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2015 Van Volxem "Rotschiefer" Kabinett feinherb Saar

SKU #1300978 91 points James Suckling

 Brimming with berries and herbs. The racy acidity makes this wine taste much drier than it actually is and makes it a very flexible partner for all kinds of spicy and smoked dishes. Delicious any time during the next five years.

90 points Robert Parker's Wine Advocate

 The 2015 Saar Riesling Kabinett Rotschiefer is clear, ripe and flinty on the pretty aromatic nose. This Riesling is pure, lush and salty on the palate, with slightly sweet fruit, but a very nice piquancy and salty grip. This is a well structured and stimulating Kabinett with 10% alcohol and medium-dry 25 grams of residual sugar. 90+ points. (SR)  (4/2017)

K&L Notes

The Van Voxlem Rotschiefer (Red Slate) Riesling is selected from Grosse Lagen (Grand Cru) sites in the Saar village of Wiltingen. This iron rich red slate brings forth soft, ripe fruit flavors conterbalanced by mouthwatering Saar acidity and intense minerality. This Kabinett / feinherb style is deliciously off-dry and perfectly balanced. Located in the historic center of Wiltingen in the Saar Valley, the Van Volxem winery dates back to Roman times. The wine estate is on the site of a Roman villa, whose fragments are still visible today. The estate’s vineyards (which were first planted in the 3rd century in the area’s best slate slopes) are among the oldest in the region. Monks rediscovered the estate in the 11th century, and then the Jesuits cultivated the vineyards starting in the 16th century."

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Price: $24.99
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- While the rest of the world has often misappropriated the name--Welchriesling, Riesling Italico, Gray Riesling and Emerald Riesling are all names applied to varieties that are NOT Riesling--this exceptional German varietal has managed to maintain its identity. Perhaps its biggest claims to fame are its intoxicating perfume, often described as having honeyed stone fruit, herb, apple and citrus notes, and its incredible longevity - the wines lasting for decades. Aged Rieslings often take on a distinctive and alluring Petrol-like aroma. Within Germany, the grape seems to do best in the warming slate soils of the Mosel-Saar-Ruwer. Other German regions that turn out great Rieslings include Pfalz, Rheingau and Nahe. German Rieslings are made in a range of ripeness levels. The top wines are assigned Prädikat levels to describe their ripeness at harvest. These are: Kabinett, Spätlese, Auslese, Beerenauslese, Eiswein and Trockenbeerenauslese. Riesling has also achieved acclaim in France's Alsace, the only region in that country where the grape is officially permitted. Alsatian Rieslings are typically dry and wonderfully aromatic. Austrian Riesling is also steadily gaining praise and fine Riesling is also produced in Italy's Alto-Adige and Friuli, in Slovenia and much of Central and Eastern Europe. In the New World its stronghold is Australia, where it does best in the Eden and Clare Valleys. It is also planted in smaller amounts in New Zealand. In the US, winemakers are eschewing the syrupy sweet versions of the 1970s and 1980s, instead making elegant and balanced wines in both California and Washington State.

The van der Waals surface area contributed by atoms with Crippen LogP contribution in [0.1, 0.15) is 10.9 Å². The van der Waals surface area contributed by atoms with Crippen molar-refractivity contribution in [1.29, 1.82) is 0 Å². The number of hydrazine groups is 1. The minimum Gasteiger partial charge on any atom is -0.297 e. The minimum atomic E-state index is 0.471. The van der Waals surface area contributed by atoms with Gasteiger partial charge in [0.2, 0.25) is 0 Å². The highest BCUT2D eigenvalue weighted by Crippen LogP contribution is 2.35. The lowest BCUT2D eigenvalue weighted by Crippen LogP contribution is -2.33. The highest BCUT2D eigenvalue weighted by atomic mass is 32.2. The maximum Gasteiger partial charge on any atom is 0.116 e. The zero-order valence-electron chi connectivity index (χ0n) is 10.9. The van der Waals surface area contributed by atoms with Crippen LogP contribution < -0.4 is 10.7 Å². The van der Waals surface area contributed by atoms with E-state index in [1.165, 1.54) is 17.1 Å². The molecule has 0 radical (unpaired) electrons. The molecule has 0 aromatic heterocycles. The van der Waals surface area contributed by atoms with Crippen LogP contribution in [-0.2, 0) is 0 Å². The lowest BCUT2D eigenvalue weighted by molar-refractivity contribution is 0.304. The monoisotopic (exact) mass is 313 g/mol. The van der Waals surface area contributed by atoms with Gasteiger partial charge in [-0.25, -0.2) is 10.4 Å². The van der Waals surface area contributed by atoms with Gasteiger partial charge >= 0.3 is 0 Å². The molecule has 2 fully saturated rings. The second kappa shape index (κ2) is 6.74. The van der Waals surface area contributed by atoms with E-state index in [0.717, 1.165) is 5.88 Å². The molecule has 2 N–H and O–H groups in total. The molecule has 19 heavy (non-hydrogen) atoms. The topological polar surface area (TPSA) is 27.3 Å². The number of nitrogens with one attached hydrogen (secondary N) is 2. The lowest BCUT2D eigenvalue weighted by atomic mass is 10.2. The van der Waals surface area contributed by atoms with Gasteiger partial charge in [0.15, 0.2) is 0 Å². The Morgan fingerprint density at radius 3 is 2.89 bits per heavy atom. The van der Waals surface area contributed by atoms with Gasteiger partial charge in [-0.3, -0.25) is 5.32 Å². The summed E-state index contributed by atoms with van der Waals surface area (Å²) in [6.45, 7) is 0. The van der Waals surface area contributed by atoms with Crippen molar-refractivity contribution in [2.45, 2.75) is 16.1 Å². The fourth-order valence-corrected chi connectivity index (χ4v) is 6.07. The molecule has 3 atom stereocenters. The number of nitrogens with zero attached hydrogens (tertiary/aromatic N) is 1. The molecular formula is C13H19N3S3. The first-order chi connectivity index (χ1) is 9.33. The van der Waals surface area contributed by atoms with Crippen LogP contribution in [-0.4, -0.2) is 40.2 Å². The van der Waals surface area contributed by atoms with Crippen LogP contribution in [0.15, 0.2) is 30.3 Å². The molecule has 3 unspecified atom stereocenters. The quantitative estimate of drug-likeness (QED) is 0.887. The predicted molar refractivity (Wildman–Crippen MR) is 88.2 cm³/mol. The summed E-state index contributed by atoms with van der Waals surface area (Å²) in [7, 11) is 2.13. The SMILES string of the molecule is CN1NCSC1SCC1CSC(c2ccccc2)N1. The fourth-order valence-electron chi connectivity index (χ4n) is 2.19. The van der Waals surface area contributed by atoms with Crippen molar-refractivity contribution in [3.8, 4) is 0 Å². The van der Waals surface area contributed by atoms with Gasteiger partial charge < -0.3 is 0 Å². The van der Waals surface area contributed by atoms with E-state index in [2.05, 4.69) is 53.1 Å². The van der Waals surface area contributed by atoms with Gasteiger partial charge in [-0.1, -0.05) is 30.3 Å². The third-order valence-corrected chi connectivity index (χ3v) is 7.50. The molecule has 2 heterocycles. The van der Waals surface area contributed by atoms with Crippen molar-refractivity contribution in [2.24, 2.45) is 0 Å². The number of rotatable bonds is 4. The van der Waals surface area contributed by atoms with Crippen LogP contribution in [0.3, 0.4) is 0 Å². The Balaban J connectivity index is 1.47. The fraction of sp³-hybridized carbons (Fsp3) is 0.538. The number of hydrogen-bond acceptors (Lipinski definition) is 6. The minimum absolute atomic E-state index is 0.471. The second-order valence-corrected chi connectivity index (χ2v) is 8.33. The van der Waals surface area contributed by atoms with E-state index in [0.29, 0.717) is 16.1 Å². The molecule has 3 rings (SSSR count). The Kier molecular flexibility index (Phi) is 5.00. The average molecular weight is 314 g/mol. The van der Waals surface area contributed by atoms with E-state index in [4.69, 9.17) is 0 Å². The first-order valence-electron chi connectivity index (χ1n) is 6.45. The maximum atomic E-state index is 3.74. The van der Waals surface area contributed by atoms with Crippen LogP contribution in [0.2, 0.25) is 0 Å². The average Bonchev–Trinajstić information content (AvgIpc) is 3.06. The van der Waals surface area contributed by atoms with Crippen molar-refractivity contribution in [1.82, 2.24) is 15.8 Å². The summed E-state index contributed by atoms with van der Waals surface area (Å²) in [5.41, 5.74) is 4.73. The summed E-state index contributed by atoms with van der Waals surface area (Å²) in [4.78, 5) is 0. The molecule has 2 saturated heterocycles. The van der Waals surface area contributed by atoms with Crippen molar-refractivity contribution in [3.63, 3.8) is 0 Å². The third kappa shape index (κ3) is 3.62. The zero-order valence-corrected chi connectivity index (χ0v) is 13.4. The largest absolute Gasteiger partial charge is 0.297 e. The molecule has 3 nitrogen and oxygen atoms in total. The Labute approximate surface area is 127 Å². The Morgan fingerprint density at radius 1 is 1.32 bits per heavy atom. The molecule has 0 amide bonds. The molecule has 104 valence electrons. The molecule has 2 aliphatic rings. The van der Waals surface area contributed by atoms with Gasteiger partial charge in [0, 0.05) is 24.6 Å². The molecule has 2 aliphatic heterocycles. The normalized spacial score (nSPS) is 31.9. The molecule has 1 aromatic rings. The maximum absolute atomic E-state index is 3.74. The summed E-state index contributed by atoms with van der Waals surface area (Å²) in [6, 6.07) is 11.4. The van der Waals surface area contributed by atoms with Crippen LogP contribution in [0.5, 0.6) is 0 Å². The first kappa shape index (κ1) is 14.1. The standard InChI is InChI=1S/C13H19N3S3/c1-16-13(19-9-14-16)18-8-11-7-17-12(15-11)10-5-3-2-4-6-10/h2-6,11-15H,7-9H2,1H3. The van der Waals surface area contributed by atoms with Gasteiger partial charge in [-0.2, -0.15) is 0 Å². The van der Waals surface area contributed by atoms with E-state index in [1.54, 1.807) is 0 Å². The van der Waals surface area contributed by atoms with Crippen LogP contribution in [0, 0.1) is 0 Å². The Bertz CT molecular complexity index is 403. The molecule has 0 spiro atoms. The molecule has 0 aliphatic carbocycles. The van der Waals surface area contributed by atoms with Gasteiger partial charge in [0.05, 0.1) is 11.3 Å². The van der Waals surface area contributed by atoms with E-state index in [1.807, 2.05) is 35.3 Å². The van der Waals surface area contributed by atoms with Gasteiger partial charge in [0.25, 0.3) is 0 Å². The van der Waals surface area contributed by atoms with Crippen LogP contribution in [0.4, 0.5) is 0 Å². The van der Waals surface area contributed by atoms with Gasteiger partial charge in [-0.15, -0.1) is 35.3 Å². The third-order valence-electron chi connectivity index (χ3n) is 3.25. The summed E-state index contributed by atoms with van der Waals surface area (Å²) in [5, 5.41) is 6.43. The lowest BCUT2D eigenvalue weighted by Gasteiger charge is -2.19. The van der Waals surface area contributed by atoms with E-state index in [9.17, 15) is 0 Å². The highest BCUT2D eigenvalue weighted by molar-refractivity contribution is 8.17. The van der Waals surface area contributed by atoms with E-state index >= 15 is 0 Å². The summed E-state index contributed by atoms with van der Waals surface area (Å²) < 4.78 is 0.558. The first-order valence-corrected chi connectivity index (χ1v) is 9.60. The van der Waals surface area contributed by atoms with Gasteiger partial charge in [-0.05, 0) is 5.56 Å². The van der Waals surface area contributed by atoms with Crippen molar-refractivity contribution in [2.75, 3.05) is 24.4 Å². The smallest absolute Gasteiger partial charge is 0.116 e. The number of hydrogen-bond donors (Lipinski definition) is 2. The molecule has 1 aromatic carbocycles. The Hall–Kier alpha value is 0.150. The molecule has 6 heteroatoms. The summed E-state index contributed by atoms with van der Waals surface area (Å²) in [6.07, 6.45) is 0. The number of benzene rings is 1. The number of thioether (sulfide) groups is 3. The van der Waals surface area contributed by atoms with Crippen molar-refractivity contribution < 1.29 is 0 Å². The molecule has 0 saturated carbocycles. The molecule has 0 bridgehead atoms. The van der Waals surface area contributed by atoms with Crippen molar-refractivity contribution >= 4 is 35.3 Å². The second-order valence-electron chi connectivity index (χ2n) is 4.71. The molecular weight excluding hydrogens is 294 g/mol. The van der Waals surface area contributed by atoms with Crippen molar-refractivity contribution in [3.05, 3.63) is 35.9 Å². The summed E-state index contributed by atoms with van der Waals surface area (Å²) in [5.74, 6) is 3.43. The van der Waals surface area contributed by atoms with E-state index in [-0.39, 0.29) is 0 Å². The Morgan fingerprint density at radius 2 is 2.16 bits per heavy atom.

- Thanks to a recent string of excellent vintages and to the reemergence of Germany onto the international wine writing scene, this is a country that's hot, hot, hot! Germany is divided into 13 wine Region and produces a very wide variety of wine styles, from incredibly high-acid, dry wines to some of the sweetest, most unctuous concoctions on the planet and even a few surprisingly hearty reds. Most of the highest-quality wines are grown on steep banks along the rivers in these Region. Small vineyards are still mostly hand tended and picked, due to the difficult nature of mechanization on these slopes. White wine production accounts for nearly 80% of the total with Riesling being the most important varietal, though Muller-Thurgau is still more widely planted.